SWISS NEEDLECAST ( Phaeocryptopus gaeumanni )
Swiss Needlecast is caused by a fungus which attacks only Douglas-fir. Infection occurs during Douglas-fir budbreak and shoot elongation. The fungus produces minute, spherical, black, fruiting bodies which erupt through stomata on the undersides of the infected needles and release spores to infect the new growth. It may look as if there are two tiny rows of soot on the underside of each infected needle.
Although the fungus infects the newly expanding needles, it usually does not kill needles until they are 2 to 3 years old. At that time, infected needles start to turn yellow and be cast from the tree. Infection occurs mainly near the base of the tree and may leave the lower foliage looking thin and unattractive, with many branches having only the current years growth remaining.
The black fruiting bodies may be found on the undersides of infected needles in the spring after infection occurs. This is the only definitive sign of infection you will be able to find, and the best place to search is in the lower crown. Fruiting bodies may also be found on needles which have already begun to turn yellow or brown but they may be from secondary fungi that resemble the Swiss needlecast fungus. Nevertheless, looking for discolored needles near the base of the trees may help you to find the disease. Scout for this fungus on a day that is cloudy or overcast as shadows accompanying bright sunlight make it difficult to see the discolored needles or fruiting bodies.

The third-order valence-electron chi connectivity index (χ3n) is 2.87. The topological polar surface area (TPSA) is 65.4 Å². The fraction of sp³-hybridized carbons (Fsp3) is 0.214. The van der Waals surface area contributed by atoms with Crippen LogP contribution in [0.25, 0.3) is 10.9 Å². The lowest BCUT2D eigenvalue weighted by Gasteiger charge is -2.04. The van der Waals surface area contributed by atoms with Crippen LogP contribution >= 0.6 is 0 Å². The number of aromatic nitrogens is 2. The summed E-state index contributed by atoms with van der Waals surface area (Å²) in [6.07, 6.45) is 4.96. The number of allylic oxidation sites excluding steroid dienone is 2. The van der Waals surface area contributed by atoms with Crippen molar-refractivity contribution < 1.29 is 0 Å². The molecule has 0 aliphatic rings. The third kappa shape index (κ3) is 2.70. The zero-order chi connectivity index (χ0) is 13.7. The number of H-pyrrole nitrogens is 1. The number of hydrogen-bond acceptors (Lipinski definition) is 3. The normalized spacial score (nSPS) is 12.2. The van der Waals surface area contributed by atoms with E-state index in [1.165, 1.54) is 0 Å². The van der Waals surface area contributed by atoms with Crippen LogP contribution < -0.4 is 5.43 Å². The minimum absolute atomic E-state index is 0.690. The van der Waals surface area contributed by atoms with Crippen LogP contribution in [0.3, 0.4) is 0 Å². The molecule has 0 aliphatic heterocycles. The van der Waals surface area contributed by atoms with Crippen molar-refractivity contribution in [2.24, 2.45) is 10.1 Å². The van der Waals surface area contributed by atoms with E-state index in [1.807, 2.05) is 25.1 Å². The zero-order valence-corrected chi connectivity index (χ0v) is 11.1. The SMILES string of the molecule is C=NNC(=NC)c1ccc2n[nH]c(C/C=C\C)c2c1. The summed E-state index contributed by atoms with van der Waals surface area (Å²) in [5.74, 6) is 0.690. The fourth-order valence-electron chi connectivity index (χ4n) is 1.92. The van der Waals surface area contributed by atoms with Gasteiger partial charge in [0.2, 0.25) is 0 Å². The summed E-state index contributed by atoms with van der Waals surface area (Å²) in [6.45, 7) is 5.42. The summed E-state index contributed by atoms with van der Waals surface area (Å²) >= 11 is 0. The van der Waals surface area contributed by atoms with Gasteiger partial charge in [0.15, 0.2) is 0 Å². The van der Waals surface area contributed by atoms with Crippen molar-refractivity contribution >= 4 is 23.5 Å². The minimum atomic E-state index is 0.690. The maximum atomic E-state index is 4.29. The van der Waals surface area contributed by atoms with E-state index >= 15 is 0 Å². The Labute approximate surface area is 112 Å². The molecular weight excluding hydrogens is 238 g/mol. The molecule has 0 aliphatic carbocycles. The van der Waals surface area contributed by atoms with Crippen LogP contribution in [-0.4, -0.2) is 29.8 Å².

Fig. 1. The black soot-like spots on the undersides of these needles are the fruiting bodies (pseudothecia) of the Swiss needlecast fungus.
Swiss needlecast can be controlled with early season applications of a registered fungicide. Three applications are generally recommended with the first when at least 50% of the buds have broken and the new growth is 1/2 inch long. Make additional applications at 2-3 week intervals.
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